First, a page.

Bed Rail Safety
Worried about a loved one falling out of bed? Don't rely on bed rails to keep him or her safe, says a new report in Biomedical Safety & Standards, a newsletter for medical-device safety professionals.
Though portable bed rails are often marketed as safe, they can increase the risk of injury and death.
That's not news in eldercare. After almost 1,000 cases of entrapment of frail seniors, and 484 deaths, were reported to the FDA between 1985 and 2010, long-term care facilities have been phasing out use of bed rails. But many caregivers rent them from hospital-supply stores for use at home.
Some stay-safe guidelines:
Don't believe everything you hear.
The BS&S report specifically calls out products advertised as being able to make "any bed a safer bed" because it's an unproven claim. Safety standards exist for bed rails for children, but not adults.
Be sure of the big picture of why bed rails seem needed.
Correctible incontinence often keeps getting people up at night, for example. Or poor balance and dizziness may be adding to unsteadiness.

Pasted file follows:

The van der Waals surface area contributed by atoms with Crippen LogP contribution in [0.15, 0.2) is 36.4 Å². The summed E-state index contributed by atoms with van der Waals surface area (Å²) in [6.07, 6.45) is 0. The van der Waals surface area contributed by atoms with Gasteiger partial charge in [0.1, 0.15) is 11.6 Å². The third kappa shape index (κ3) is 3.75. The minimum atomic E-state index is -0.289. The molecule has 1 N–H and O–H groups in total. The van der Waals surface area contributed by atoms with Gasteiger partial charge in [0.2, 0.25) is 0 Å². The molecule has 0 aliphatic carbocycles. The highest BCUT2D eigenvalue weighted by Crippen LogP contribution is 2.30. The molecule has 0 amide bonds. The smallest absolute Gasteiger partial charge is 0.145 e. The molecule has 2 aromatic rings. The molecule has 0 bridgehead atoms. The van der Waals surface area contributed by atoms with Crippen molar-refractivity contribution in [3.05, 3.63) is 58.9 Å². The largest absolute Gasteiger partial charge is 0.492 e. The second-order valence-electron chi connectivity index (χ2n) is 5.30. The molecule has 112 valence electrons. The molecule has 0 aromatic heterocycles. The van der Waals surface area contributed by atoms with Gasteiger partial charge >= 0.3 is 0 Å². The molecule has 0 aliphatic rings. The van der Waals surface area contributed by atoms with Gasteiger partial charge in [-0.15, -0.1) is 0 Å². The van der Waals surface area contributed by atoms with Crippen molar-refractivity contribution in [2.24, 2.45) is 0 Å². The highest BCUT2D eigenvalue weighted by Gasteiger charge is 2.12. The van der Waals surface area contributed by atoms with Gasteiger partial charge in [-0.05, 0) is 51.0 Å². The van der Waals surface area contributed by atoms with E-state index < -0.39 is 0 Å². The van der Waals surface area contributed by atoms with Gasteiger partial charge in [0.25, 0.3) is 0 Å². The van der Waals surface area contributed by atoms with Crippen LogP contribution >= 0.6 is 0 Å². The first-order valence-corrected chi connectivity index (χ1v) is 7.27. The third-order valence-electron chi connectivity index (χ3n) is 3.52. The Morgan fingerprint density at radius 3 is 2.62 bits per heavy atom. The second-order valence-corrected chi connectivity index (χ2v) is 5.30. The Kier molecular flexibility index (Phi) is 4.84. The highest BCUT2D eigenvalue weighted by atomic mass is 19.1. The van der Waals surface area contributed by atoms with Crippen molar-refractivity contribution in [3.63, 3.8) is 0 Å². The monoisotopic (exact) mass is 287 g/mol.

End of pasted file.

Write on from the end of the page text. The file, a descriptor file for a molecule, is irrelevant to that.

Consider all the alternatives.
The challenge is that while bed rails are often unsafe, the alternatives can be, too. Those who fall out of bed risk breaking bones, for example. Lower mattresses can help, such as a hospital bed on its lowest setting or a platform bed, which doesn't require box springs. Or consider a mattress on the floor (to cushion falls) or a motion alarm system (to notify a caregiver help is needed getting up).
Choose newer hospital-bed and bed-rail systems, if you feel you must use them.
Snug-fitting mattresses can help avoid a gap that traps a frail adult.
Get professional advice.
Caring.com senior medical editor Leslie Kernisan, a geriatrician, suggests consulting with a geriatric care manager or geriatrician about the best bed set-up for your loved one's particular situation.
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